Thurman’s name:

Buchanan’s ‘DeNiro’ and the Sad, Wasted Fate of ‘Brenda Simmons’

Brenda 66

BILL THURMAN as ‘BRENDA’ redux ~ “Curse of the Swamp Creature” (1966)

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“This sort of thing is probably better suited to my (barely alive) ‘Mild Mutants’ blog. But, I thought it might be fun, to some, to give a nod and a tip of the hairy eyebrow to the little known Z film actor Bill Thurman (1920-1995), whose name was the inspiration for my character’s.

b thurman w snake  it's aliveBill Thurman w couple   it's alive

I first saw Thurman in both of two Larry Buchanan films, Curse of the Swamp Creature (1966) and It’s Alive (1969). He was quite memorable, especially in the latter, where he locks away a schoolteacher accidentally passing through his hick hide away.

The flashback sequence telling her tale (as to the woman above, his latest captive) on the cheap with narration and no ‘on set’ sound, plays like a film within a film, and is punctuated by Billy serving her a dead rodent for din din. (Right out of Whatever Happened to Baby Jane?).

Bill Thurman w 'teacher' ''It's Alive''din din   it's alivebill thurman peroxide its alive '69

I also saw Zontar where he played a sheriff, and In the Year 2889 where he’s more emphatically visible, both initially around that same time. But those other two are the ones that stuck with me, and I’ve been able to see them again more often since.

Definitely a ‘sub-auteur’, (or is that saboteur?), who is an easy one to chew on for his decided shabbiness, Buchanan is best known for generating a number of his films by taking their stories whole cloth from AIP, usually Roger Corman opuses. In some cases reusing the musical scores.

He often used and reused his no doubt just-handy, regional ‘players’. Thurman, a Texan, is one of the best of them. He can be scary to me still. I’ve seen many of his sort, (bearing in mind no actor is only his roles), sporadically throughout my life. And they generally spur my wish to wholeheartedly avoid them. You feel like if abuse is not immediately offered, or tobacco spit ready for launch, a pearl handled gun is always somewhere nearby, it’s barrel awaiting new notches.

I didn’t learn ’til years later that some of these movies debuted directly onto TV in the South, as first runs. And those were most likely the showings that I saw! Imdb.com, which I recommend for a more thorough lay of Thurman’s roles and bio, says that ‘Curse…’ first appeared on TV, February 1968. Perhaps I saw both films close together. Always on the afternoon movie on one of our then only-three-channels. I was just nine or ten and they made quite an impression.

For it’s part, Curse of the Swamp Creature, (the one with John Agar), is possibly the ‘funnier’ of the two, or less disturbing, tho’ both are febrile, misogynistic, creepy, and slow as July.

Bill Thurman’s initial appearance in it, as a regular human, is short-lived. But he is credited as returning, (and you can see it’s his jaw line, et cetera, tho I’m not sure I realized it as a kid at all), in creature garb in the end of the film. He is even referred to, by Francine York as the wife of  ultra blase’, but quite-mad scientist Jeff Alexander, in trying to rouse ‘her’ into avenging her ruined womanliness, as ‘Brenda’: ostensibly the too quickly modified woman Agar arrived with, and confusedly, if not ironically, one of the very ones involved in doing away with Thurman’s human character in the first part of the picture. (Perhaps his disgruntled ghost got into her growth tank and warped her into a parody of his victimized self. ‘What guilt won’t do to a body…’).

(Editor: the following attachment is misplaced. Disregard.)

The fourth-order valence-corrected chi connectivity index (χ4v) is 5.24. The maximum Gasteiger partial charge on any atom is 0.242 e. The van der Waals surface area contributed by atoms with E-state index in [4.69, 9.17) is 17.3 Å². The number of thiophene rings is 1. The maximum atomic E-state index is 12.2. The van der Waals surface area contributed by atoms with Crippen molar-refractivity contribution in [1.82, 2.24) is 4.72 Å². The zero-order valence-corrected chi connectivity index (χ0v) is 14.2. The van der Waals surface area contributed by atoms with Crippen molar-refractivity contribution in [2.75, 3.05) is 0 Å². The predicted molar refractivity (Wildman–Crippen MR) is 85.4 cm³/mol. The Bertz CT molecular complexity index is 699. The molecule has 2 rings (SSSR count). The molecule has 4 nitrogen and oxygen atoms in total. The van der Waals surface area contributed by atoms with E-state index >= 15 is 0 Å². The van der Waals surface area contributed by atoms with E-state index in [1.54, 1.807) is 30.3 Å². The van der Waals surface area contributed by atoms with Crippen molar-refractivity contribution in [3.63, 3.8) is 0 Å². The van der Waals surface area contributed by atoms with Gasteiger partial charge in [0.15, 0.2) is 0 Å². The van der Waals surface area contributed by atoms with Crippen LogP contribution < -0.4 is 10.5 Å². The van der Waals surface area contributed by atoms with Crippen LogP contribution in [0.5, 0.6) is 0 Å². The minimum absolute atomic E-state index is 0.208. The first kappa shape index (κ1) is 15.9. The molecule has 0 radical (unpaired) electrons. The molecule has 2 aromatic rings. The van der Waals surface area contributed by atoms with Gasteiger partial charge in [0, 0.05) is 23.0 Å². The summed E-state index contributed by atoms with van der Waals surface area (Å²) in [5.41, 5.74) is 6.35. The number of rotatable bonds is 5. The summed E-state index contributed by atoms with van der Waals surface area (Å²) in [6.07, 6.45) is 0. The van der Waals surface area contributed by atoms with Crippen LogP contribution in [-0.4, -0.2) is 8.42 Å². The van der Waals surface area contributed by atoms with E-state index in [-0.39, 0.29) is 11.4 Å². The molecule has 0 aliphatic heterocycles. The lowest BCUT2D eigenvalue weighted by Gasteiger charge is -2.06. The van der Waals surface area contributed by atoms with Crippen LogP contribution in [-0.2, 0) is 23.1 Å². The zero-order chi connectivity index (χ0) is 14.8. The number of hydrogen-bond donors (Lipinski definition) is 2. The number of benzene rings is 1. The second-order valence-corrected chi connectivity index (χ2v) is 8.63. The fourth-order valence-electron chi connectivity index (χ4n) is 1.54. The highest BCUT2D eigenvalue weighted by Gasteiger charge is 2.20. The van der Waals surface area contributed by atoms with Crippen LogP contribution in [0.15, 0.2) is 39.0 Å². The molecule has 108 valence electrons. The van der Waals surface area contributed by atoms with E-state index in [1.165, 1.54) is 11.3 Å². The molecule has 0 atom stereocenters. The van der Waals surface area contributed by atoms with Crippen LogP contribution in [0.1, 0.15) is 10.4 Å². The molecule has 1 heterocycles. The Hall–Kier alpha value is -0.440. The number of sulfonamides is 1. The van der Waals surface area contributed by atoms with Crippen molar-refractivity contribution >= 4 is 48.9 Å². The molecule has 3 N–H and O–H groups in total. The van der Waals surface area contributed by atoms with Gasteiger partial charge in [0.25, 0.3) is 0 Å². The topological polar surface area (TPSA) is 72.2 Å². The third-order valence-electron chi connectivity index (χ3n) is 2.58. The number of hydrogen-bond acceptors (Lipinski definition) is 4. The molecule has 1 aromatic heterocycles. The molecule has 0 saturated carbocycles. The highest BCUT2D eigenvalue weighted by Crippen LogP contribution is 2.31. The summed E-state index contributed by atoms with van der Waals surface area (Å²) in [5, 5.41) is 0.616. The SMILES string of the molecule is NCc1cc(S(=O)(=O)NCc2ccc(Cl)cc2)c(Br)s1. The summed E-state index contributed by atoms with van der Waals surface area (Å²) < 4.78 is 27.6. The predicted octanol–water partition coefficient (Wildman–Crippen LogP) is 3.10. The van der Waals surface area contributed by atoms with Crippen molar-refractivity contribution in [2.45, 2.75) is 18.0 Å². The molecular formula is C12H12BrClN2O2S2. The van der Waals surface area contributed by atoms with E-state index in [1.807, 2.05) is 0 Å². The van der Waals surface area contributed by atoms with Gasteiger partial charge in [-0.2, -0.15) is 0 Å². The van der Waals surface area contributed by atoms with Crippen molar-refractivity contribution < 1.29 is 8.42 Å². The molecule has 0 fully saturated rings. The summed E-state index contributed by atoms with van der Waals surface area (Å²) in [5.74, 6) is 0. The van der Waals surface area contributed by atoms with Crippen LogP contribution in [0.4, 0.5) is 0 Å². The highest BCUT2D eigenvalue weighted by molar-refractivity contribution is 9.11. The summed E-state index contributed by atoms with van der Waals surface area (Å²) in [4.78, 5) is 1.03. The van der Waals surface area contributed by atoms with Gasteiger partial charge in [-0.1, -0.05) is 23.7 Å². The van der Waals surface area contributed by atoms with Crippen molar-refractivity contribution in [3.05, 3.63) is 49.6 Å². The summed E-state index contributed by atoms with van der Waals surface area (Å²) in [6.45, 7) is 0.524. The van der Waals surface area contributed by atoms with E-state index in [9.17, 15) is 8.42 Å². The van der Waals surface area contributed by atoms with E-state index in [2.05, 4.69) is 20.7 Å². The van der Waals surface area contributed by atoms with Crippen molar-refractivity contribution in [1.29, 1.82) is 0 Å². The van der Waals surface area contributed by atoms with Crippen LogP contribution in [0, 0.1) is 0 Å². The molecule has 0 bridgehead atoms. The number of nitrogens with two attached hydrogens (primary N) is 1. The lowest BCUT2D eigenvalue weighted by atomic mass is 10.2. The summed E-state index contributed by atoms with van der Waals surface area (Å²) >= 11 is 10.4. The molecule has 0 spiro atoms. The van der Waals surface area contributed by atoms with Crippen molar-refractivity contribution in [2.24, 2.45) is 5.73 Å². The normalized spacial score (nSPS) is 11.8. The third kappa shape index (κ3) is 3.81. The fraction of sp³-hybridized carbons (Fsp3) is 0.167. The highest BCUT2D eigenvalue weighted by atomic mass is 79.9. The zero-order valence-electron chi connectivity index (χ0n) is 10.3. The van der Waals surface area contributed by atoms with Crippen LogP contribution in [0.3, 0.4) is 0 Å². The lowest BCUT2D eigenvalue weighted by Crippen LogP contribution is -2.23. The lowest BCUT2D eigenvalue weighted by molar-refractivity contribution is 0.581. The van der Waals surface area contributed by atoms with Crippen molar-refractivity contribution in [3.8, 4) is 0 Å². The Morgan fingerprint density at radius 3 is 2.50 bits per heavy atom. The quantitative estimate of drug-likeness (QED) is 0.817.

billy thurman as brenda   cropbilly w scientist

The earlier motel and airstrip and later home/lab scenes aren’t too hard to get throo, there being the seeming promise of some sort of payoff. But the creature–really no more than blue green make up, an eyepiece, turtle claws, and a lab smock (btw did Billy have his arm tattoos then, under those sleeves?)–doesn’t show up, beyond a growth pond ‘teaser’, until the last several minutes when he takes a kayo into the gator-filled swimming pool.

And, tho to me it’s all worth it, torpidity duly considered, it is a might fleeting. I’d much prefer a number of scenes with Agar sharing one of his ubiquitous cigs with the monster. You know, domestic scenes. Maybe she/he/it could be trained to do a little housework, in an apron of course; break open a bunch of melons for a yard party; or replace the bug strips in the motel like the ‘Bumble putting the star on the Xmas tree in Rudolph… .

Bill Thurman  Curse of the Swamp Creature (1966)_016

Plus, the already run down flick is also padded with a sort of unnecessary side patch of voodoo mumbo jumbo.  But, the humid settings and plots of Buchanan’s swamp tales fit right in with all my horrid summers in Louisiana. If you can tolerate the like of those, then you can get throo these films.

Thurman is probably most readily viewable, to see who I’m talking about, as the coach (it figures) in The Last Picture Show, who’s married to the Cloris Leachman character. Tho’ as I recall they have no actual scenes together.

Other than the Southern bullfrog hum of a last name he had, and the handy memory of these two odd roles, he has nought else to do with my Throbble character. But, a good way to bring it all up again.” –Rick Grimes 1/3/’015 +1/4

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